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Last week, RIAA CEO Cary Sherman confirmed that the country's largest ISPs will voluntarily roll out by July 1 a "graduated response" program aimed at discouraging unauthorized downloading. A Memorandum of Understanding published last summer outlines the program, which was developed without user feedback. Under the new system, a rightsholder accusing an ISP subscriber of infringment will trigger a series of ever-increasing consequences. The responses are graduated in the sense that they escalate after each accusation, beginning with steps aimed at educating users about copyright and culminating in the Orwellian-sounding "mitigation measures" -- bandwidth throttling or account suspension.As we said last year, this deal is tilted against subscribers. That's not surprising, given that no one solicited subscriber input in advance. In fact, some online commenters have expressed concern that the agreement runs afoul of antitrust law.What can users do at this point? In some cases, they can vote with their feet. This agreement is voluntary for now, and the while participating ISPs include many major companies -- AT&T, Verizon, Comcast, Cablevision, and Time Warner Cable -- there are other options. Users lucky enough to have a choice of providers for their Internet service should consider switching to a service that opted not to "cooperate." For example, companies like Sonic and Cox Communications have a history of fighting for their users where they can, and are notably absent from this arrangement.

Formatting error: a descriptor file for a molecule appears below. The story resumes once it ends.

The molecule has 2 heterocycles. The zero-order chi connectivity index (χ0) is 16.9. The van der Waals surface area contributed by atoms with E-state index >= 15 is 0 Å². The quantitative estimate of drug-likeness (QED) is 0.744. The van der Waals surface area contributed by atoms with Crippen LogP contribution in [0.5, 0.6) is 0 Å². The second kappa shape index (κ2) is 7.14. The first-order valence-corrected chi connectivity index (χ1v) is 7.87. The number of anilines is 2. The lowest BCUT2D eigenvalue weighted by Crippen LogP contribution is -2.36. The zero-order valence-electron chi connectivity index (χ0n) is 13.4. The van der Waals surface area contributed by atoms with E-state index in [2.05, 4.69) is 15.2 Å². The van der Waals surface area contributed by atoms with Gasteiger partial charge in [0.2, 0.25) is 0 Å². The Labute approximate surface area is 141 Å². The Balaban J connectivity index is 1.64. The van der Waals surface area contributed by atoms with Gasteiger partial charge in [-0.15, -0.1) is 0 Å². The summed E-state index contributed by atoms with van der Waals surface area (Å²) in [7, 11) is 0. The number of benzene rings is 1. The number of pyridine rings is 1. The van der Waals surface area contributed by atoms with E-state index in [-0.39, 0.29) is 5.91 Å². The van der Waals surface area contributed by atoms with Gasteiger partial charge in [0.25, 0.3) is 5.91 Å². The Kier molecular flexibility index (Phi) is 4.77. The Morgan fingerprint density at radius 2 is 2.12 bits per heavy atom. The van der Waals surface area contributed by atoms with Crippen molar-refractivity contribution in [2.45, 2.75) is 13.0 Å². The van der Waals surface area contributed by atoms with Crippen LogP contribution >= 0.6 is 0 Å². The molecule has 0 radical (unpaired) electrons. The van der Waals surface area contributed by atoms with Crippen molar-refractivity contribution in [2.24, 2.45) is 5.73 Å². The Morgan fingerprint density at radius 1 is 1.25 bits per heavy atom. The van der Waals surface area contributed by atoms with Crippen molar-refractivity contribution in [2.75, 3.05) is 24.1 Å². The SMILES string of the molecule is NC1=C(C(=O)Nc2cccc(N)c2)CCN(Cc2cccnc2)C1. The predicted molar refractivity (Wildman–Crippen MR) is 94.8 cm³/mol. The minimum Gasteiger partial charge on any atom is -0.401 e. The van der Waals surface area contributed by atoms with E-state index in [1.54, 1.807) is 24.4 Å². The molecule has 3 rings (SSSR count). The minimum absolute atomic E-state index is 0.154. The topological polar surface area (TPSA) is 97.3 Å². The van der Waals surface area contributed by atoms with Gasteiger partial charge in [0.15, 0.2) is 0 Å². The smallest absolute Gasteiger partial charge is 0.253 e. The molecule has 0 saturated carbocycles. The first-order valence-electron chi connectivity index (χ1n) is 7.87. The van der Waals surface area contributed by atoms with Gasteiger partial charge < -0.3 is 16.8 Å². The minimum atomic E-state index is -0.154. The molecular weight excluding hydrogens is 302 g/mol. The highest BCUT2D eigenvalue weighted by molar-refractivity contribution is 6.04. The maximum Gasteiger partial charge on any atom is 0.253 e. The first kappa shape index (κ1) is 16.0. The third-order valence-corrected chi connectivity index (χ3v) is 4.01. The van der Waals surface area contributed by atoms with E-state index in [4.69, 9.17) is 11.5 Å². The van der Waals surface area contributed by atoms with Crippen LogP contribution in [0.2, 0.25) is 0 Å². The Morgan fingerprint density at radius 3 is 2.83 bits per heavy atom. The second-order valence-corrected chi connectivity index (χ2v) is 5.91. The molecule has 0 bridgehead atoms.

So I cant get 3-D surround out of a DVD-Walkman and headphones?Damn!